An illustrated lecture by Susan Kaplan, Professor of Anthropology & Director of Peary-MacMillan Arctic Museum and Arctic Studies Center at Bowdoin College. The northern North Atlantic is one of the most challenging environments in which to make a living; yet people have thrived here for thousands of years.
Photograph: The Bowdoin in Winter Quarters, 1927-28. Gift of Donald and Miriam MacMillan, Peary-MacMillan Arctic Museum, Bowdoin College
At least 4000 years ago Indigenous groups living on the edge of the North Atlantic moved resources between what is now New England and northern Labrador, Canada and beyond. Historically, explorers like Robert E. Peary and Donald B. MacMillan established relationships with Arctic communities, and the legacies of those connections continue to this day. This illustrated lecture will explore some of the environmental and cultural links between Maine and various regions of the Arctic.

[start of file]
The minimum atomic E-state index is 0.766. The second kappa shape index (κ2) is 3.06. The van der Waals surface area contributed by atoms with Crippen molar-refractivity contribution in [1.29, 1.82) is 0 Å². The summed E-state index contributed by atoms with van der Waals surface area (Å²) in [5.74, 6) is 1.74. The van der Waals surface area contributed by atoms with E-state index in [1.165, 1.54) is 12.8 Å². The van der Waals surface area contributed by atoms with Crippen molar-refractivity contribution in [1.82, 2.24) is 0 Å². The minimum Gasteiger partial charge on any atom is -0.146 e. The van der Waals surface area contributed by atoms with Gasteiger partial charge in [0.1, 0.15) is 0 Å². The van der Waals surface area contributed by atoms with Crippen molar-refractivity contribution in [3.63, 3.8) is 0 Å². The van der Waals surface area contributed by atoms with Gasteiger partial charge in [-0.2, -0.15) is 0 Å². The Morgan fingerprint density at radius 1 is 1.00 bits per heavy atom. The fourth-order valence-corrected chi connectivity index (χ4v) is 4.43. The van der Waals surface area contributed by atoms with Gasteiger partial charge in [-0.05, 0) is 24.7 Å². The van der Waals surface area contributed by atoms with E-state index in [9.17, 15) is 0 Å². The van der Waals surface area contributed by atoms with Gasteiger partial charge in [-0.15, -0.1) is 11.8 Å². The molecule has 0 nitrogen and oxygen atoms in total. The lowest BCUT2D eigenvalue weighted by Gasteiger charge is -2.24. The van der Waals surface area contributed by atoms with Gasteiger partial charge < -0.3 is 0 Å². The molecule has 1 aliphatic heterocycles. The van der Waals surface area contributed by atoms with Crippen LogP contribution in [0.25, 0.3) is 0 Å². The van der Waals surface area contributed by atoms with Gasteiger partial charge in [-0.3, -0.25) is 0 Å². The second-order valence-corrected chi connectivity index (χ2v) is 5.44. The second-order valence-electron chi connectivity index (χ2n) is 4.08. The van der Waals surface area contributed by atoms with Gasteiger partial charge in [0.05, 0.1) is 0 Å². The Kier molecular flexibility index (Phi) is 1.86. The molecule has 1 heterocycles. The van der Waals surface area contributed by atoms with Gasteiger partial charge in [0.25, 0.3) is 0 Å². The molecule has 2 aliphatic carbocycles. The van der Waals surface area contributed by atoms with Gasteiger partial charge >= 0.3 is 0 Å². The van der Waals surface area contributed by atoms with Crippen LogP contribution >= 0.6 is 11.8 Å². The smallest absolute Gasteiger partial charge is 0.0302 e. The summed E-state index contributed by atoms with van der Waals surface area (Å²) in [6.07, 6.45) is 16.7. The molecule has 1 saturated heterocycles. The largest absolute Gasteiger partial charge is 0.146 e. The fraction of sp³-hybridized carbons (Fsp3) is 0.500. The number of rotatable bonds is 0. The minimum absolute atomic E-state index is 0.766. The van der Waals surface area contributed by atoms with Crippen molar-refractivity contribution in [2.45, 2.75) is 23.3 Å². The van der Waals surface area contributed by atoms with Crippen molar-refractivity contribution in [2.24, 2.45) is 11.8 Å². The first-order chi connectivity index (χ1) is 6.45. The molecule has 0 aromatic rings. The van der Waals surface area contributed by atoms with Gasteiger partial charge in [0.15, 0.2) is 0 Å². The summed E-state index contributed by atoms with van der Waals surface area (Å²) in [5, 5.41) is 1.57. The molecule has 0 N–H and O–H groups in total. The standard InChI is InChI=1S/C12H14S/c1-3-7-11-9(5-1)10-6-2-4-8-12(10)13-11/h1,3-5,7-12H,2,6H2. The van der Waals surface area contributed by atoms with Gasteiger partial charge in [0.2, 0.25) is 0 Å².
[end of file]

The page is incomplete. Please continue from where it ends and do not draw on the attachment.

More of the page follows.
Susan Kaplan is Professor of Anthropology and Director of the Peary-MacMillan Arctic Museum and Arctic Studies Center at Bowdoin College. An Arctic anthropologist and archaeologist, she studies prehistoric and historic Inuit cultures, the history of Arctic exploration, and material culture. She is particularly interested in Inuit responses to environmental change and contact with Western cultures. She has conducted fieldwork in northern Labrador (Nunatsiavut), Canada, for over 35 years, and archaeological, archival, and museological projects have taken her to Alaska, northeastern Ellesmere Island, and Newfoundland as well.